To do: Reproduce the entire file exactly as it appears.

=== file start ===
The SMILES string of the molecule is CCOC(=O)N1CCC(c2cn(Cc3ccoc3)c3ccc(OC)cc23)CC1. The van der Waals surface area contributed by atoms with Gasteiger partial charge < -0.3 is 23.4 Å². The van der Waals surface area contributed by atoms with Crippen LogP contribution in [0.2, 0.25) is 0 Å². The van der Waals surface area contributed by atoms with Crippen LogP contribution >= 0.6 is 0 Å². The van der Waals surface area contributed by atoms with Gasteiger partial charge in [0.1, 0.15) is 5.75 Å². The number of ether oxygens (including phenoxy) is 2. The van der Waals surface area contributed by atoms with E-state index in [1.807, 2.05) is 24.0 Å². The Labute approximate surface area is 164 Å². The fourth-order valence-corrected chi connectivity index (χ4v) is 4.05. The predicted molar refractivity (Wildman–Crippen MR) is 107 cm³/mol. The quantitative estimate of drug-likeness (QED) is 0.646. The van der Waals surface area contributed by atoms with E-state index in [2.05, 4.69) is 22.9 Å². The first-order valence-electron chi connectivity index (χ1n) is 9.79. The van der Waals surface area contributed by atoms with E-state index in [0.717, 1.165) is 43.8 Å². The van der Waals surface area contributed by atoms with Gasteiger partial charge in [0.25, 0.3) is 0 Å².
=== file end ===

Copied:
The SMILES string of the molecule is CCOC(=O)N1CCC(c2cn(Cc3ccoc3)c3ccc(OC)cc23)CC1. The van der Waals surface area contributed by atoms with Gasteiger partial charge < -0.3 is 23.4 Å². The van der Waals surface area contributed by atoms with Crippen LogP contribution in [0.2, 0.25) is 0 Å². The van der Waals surface area contributed by atoms with Crippen LogP contribution >= 0.6 is 0 Å². The van der Waals surface area contributed by atoms with Gasteiger partial charge in [0.1, 0.15) is 5.75 Å². The number of ether oxygens (including phenoxy) is 2. The van der Waals surface area contributed by atoms with E-state index in [1.807, 2.05) is 24.0 Å². The Labute approximate surface area is 164 Å². The fourth-order valence-corrected chi connectivity index (χ4v) is 4.05. The predicted molar refractivity (Wildman–Crippen MR) is 107 cm³/mol. The quantitative estimate of drug-likeness (QED) is 0.646. The van der Waals surface area contributed by atoms with E-state index in [2.05, 4.69) is 22.9 Å². The first-order valence-electron chi connectivity index (χ1n) is 9.79. The van der Waals surface area contributed by atoms with E-state index in [0.717, 1.165) is 43.8 Å². The van der Waals surface area contributed by atoms with Gasteiger partial charge in [0.25, 0.3) is 0 Å².